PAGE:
Wednesday, February 16, 2011

Florida Judge Orders "Prior Restraint" — one of the most oppressive forms of censorship

Judge's order bans jury pamphlets, sparking free-speech debate

Distribution of pamphlets or leaflets designed to influence jurors banned at Orange, Osceola courthouses

February 04, 2011|By Anthony Colarossi, Orlando Sentinel
A court order signed this week prohibits the distribution of pamphlets or leaflets meant to influence jurors outside the Orange and Osceola courthouses.
The administrative order, signed by Chief Judge Belvin Perry on Monday, has sparked a fresh free-speech debate that could lead to legal challenges, questioning whether the order amounts to a "prior restraint" or a form of censorship.
The issue stems from representatives of the national nonprofit organization Fully Informed Jury Association distributing what they call jury "education" information outside the Orange County Courthouse.

The documents, aimed at sitting or potential jurors, advised that jury members may vote their conscience. The pamphlets also indicate members cannot be forced to obey a "juror's oath" and that individuals have the right to "hang" a jury if they do not agree with others on the panel.
Perry decided not to comment directly on the controversy, opting to let his order speak for itself.
That order says a "restriction upon expressive conduct and the dissemination of leaflets and other materials containing written information tending to influence summoned jurors as they enter the courthouse is necessary to serve the state's compelling interest in protecting the integrity of the jury system."
Perry's order notes that one judge in the Ninth Circuit covering Orange and Osceola determined that a jury panel had been "tampered with" after discovering members had the leaflets "containing information attempting to influence the jury."
Roger Roots, an attorney and member of FIJA's advisory board, said the nonprofit is actively seeking legal representation in Florida to see whether a challenge to Perry's order can or should be mounted.
"Chief Judge Perry's order is what is known as prior restraint — one of the most oppressive forms of censorship," Roots said in a statement sent to the Orlando Sentinel on Thursday. "The fact that the courthouse is an important public building where one would expect people to be free to advocate and speak about matters of the public interest makes Judge Perry's order especially suspect."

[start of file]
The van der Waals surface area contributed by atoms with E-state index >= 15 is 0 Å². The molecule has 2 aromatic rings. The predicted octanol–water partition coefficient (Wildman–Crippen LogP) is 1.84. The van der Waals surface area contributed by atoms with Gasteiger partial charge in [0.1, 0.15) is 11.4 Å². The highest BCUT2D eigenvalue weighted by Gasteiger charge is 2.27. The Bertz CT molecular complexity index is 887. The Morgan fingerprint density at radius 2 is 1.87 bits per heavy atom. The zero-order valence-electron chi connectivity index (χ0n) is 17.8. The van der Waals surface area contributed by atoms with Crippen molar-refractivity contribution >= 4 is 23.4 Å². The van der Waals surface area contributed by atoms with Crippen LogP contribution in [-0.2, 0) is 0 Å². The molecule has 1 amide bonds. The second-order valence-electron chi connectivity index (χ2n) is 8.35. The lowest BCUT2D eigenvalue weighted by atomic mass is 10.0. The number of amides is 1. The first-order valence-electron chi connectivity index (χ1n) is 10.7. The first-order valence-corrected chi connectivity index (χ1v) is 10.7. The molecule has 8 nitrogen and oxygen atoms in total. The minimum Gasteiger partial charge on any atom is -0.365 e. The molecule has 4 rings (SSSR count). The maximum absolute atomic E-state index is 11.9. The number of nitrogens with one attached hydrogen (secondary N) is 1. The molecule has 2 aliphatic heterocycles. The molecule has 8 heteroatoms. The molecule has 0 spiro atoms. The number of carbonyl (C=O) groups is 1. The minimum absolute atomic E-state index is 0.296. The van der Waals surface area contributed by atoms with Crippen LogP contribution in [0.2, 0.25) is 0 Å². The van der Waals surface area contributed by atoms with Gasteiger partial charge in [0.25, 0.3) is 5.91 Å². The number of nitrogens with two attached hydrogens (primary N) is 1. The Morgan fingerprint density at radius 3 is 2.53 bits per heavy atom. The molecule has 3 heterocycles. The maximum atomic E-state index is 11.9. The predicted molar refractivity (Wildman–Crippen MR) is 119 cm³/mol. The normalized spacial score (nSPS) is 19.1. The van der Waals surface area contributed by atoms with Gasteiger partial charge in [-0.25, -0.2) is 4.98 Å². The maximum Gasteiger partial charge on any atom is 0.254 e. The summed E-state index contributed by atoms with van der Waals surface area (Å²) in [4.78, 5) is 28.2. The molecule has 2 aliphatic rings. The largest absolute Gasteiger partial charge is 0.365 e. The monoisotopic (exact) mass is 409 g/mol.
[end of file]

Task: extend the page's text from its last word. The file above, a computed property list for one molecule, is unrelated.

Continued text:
Perry's order says people engaging in the conduct he described may be in violation of Florida Statutes involving jury tampering and obstruction of justice, and may be found in contempt of court and face fines, jail time or both. It says that if deputies find people on the courthouse grounds engaging in the distribution of information described, they are to provide a copy of the order and instruct the individuals to "cease and desist immediately."
A letter addressed to Perry, Gov. Rick Scott and Attorney General Pam Bondi was posted on FIJA's website and sent to the Orlando Sentinel.
The letter, written by FIJA executive director Iloilo Marguerite Jones, cites a memo from another Florida judge allowing such handouts in a jury assembly room. Jones says "a contradiction of the law is evident" and asks for clarification. It also asks if impeachment proceedings against Perry will be instituted "or will you allow him to continue in his unlawful actions while serving as government representative of justice for the State of Florida?"

When asked directly during an interview if FIJA members would test Perry's order, Roots said he could not say for sure, but the organization advises people, "Don't get arrested."
He argued that the FIJA leaflets actually promote the integrity of the judicial system. "FIJA doesn't hand out any false information," he said. "It may hand out information that is contested."
In any case, Roots said the controversy in Orange may lead to a high-level legal challenge. While other FIJA members have been arrested in the past, Roots was not aware of another court order directed at the group's efforts.
"It might be a test case," he said. "Four years from now, that order may be argued before the Supreme Court."
Mark Schmidter, a 64-year-old local roofing contractor, said he had distributed FIJA materials outside the courthouse since September. Asked if he would be back again on Monday handing them out, he said: "Hell no! Mama didn't raise no fool."
If it comes to testing the case, an expert in civil disobedience will be brought in to defy the order, said Schmidter, a self-described Libertarian.
Asked how he felt about not being able to promote a cause he believes in, Schmidter said, "It feels great because now we can put on the front burner how bad this legal system is and how biased it is."
Anthony Colarossi can be reached at or 407-420-5447.

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